As to personal connection, I should be ashamed of how infatuated I am with Chekhov. If he were alive today, I would be the kind of fan that would make him consider a restraining order. And I don’t think I’ve ever sought an autograph or written a fan letter in my life. I read once that Mozart provides evidence of reincarnation as his music reveals the experience of many lifetimes. I feel this is true of Chekhov. His work must be informed by more than just one life.
Reading books by Nabokov, Flaubert, and Chopin — the sole woman writer in the group — were transformative experiences for me. These novels shaped my identity as a writer and as a woman, expanding my perspective and increasing my store of knowledge and experience of the world. To this day, I feel strongly connected to these authors and their books.
And it shows in The Darling. Who would you consider your greatest literary influences?
Apart from the authors I’ve mentioned, two of my strongest literary influences passed away just this year — Ruth Rendell and P. D. James — so I feel I should memorialize these women by mentioning them here. They are mystery writers, but their books, for me, constitute pure literary art. Barbara Pym and Ruth Prawer Jhabvala also inform my process and influence my aesthetic as a writer. I read and reread novels by these women like an avid student, learning how to develop characters and setting, how to advance the plot, how to create metaphoric resonances through detail, and most of all, how to create an experience of drama for readers.
Judith Ortiz Cofer is another powerful influence. Apart from being a canonical Latina author, she was my major professor when I was in graduate school, and she has remained a great friend and steadfast supporter of my work. Though I’m not always successful at this, I try to model my professional life on the sterling example she has set. Also Sandra Cisneros, who chose my first book for publication, is my literary fairy godmother. Instead of the iconic prince on a white horse, she appeared to grant my wish, lifting me out of the ashes and onto to the printed page.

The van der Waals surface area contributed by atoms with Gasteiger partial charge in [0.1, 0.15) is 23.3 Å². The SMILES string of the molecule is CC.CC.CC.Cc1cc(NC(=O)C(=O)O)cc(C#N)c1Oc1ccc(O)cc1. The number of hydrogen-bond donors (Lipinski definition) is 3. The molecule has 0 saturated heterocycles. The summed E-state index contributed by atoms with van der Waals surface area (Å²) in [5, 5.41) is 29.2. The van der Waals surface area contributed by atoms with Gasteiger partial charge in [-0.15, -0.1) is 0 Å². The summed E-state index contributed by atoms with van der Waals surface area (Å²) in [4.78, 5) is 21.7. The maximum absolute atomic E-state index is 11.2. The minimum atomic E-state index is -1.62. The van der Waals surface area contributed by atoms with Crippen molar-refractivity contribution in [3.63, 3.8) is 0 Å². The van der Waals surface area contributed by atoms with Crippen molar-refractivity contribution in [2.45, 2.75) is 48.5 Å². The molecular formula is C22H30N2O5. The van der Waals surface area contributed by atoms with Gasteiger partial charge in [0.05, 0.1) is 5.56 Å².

Un saludo cariñoso a Judith Ortiz Cofer y Sandra Cisneros, escritoras grandes! I am always curious about the creative process, how it goes from spark to fire. How did The Darling begin for you? What was the genesis?
The spark for this book came from a nonfiction book I read about marriage, about how unnatural a state it is for humans and what a struggle it is to sustain. The book deconstructed the idea of marriage as “work.” After reading this, I thought, well, I’ve been married a time or two, and I can certainly agree with the author’s viewpoint. Around the same time, I noticed how many novels about women are written by men and the shortcomings in these, such as the way in which male authors shy away from female sexuality and motherhood. I determined, then, to write a book about a woman who seeks to find herself through such literature and through serial relationships, including a few marriages. Also, I wanted to begin with a wedding because marriage is where many stories end, as you’ve noticed, and readers are left to assume that happily ever after ensues. I hoped to complicate that notion some.
Readers love complications, que no? Plus “happily ever after” can be bien boring. Bueno, in general, when you write, do you plan the entire book in advance and have outlines?